@ARC, an that makes more sense. My mental kingdom for testing is geared towards gaming in particular, but certainly internet and mobile devices are very different than projects with 2 year+ lead times from design to the consumer. Automation testing is fantastic, but non-automation testing (and the lack of skill in either the testers or the companies and how they approach this if it’s needed) is and probably will always be necessary for many projects. Anyway, back to work!

  19. ARC says

    @Piers:
    Thank you for your opinion, but I guess my assessment has to do more with the internet and mobile application development activities where scrum and other rapid development process are employed (one/two week sprints). The biggest players like Google, Facebook, Zynga, Salesforce have very highly technical ‘test’ engineers (who can a lot of times run circles around new hot shot developers just coming in terms of coding efficiency and coding standards and algorithms). User Acceptance testing is performed by all (‘eat your own dog food’). It is a changed world, I am sorry to say, and those who hang on to the past are quickly left behind. Why do you think a ‘lack of skill’ is mentioned here at all?

  20. says

    @ARC, I have to disagree with your assessment. I think a tester should be familiar with things outside their scope and in scope for engineers or programmers, but they shouldn’t have to know how to code or otherwise have a fluent conversation about C++, bash shell, or whatever else. Test Engineers are great (those that can code, etc.), and needed, but if they are all the make up your testing group you run the risk of having them not think like an end user, and in the end is the end user case that is most important (re: Richards point). I will take 5 great testers and a truly great test engineer every time over 5 “great” testers who are great because they can also use a bash shell or some other such technical prowess.

  21. Deniese Chinnappen says

    I tend to agree that much more so with Bach and Sivak, but I want to add lack of passion and creativity to that.

    In my 13 years working in a testing field, I’ve had the opportunities to make mistakes and learn from them, learn from other’s mistakes, but more importantly channel this towards further developing my technical testing skills.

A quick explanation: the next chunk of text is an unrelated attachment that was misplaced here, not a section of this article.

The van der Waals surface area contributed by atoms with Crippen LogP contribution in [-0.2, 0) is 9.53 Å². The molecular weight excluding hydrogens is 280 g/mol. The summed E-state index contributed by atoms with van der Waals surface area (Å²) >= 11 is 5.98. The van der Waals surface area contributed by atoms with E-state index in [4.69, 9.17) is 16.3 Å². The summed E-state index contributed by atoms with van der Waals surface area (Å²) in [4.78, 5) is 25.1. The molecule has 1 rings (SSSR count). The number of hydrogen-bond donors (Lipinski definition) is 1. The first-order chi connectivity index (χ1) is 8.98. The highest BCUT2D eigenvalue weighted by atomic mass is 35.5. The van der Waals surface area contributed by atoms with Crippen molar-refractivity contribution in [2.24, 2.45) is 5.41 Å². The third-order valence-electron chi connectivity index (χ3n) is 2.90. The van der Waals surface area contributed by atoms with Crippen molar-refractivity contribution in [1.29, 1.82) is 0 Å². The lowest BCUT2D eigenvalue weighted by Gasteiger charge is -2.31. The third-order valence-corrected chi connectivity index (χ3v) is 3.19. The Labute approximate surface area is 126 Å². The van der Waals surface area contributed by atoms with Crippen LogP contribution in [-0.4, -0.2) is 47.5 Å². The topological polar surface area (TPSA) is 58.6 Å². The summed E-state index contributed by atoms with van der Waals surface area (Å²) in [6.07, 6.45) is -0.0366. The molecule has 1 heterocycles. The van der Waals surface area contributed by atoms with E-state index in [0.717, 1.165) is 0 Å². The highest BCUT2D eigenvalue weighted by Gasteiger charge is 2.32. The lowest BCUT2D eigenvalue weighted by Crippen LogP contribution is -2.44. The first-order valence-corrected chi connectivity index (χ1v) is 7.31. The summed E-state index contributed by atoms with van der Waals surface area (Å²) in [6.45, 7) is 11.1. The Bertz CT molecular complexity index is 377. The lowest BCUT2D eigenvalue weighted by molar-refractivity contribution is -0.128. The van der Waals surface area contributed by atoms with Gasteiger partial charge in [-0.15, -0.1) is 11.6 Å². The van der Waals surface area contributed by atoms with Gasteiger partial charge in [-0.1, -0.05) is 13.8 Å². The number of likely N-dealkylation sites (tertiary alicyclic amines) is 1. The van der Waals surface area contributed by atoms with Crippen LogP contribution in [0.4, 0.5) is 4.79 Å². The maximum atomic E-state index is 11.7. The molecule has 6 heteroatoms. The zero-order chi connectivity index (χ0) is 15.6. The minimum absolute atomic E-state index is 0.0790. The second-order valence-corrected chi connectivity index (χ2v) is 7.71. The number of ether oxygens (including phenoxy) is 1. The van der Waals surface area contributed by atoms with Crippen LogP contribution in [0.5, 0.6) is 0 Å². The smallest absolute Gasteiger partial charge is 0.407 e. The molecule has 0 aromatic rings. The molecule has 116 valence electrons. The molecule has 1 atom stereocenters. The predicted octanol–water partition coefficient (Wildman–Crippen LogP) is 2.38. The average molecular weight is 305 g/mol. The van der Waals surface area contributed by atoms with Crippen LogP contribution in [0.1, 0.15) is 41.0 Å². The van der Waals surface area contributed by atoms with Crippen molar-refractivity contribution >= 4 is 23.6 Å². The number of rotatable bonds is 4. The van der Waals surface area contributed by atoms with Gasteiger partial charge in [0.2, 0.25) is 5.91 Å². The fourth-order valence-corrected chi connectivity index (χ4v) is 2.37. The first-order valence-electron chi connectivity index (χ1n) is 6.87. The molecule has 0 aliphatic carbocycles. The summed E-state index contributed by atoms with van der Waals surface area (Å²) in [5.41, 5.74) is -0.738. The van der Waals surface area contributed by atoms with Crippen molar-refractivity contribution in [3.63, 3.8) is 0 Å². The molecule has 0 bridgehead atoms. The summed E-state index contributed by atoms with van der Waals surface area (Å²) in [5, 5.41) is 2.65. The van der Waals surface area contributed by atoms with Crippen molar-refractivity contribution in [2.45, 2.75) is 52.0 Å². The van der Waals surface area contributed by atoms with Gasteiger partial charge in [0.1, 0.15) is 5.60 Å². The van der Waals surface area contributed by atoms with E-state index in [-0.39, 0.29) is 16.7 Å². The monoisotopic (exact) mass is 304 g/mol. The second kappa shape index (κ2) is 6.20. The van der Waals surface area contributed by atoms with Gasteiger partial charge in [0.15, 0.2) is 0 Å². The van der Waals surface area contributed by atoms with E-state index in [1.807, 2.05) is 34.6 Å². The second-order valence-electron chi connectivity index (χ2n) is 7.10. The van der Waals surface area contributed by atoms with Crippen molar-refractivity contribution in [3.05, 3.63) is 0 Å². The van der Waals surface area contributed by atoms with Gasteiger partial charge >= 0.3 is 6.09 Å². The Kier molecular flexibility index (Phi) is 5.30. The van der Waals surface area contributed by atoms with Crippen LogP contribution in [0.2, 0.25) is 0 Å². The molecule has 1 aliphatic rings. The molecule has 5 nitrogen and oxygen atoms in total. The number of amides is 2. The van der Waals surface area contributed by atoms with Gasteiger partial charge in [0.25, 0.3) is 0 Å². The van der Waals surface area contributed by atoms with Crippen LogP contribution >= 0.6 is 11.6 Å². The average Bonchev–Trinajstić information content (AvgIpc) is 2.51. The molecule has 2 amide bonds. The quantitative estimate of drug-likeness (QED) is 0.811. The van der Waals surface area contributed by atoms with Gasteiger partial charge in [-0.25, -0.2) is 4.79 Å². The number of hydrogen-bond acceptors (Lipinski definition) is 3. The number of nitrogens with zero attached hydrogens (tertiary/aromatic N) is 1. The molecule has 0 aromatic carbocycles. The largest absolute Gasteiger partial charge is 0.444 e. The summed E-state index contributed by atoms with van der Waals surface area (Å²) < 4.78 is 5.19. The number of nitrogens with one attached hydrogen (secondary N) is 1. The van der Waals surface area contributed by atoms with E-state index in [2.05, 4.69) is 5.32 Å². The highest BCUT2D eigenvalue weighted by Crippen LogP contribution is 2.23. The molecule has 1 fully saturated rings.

In the early days when testing for us meant understanding the inner workings of the software, ensuring we were prepared to handle what was coming, and really getting in to it, it made all the difference. We never had crap quality software, and it wasn’t the best either, but the highly-skilled testing coupled with a creatively passionate mind is what added that cherry on the top.

    Without the passion to keep pushing the limits and the creativity to come up with innovative ways to break software and the cliched “think-out-of-the-box”, it’s the same-old, same-old.

    Add to the mix, that quality is expected to be tested in and you’ve got a ticking time-bomb, waiting to go off at the most inopportune time…and I really do mean “inopportune’ ;)

    We often here from management that quality is everyone’s problem and we all need to own it, but come on, let’s be realistic here…it seldom is only just the testing team that’s left holding the hot potato. In Sivak is right, it’s easy to state, but that much harder to put into practice, as clearly we are a necessary evil. Like he so boldly points out about defects…’their presence, never their absence’…

  22. says

    When doing manual testing the role of bean counters overrides intelligent testing. Since matching the “numbers” goal is paramount simple test cases are the design rule.
    Real productive testing takes time and an immersion into the software under test. Taking the time to do testing right is not popular with management that sees testing as an obstacle to releasing the product.
    Hidden in the background is the ability for the tester to represent different user types in addition to the “standard” scenarios. User type testing including naive, power and malicious users exposes different issues. Simple by the “numbers” test cases will not expose many of these issues.

  23. ARC says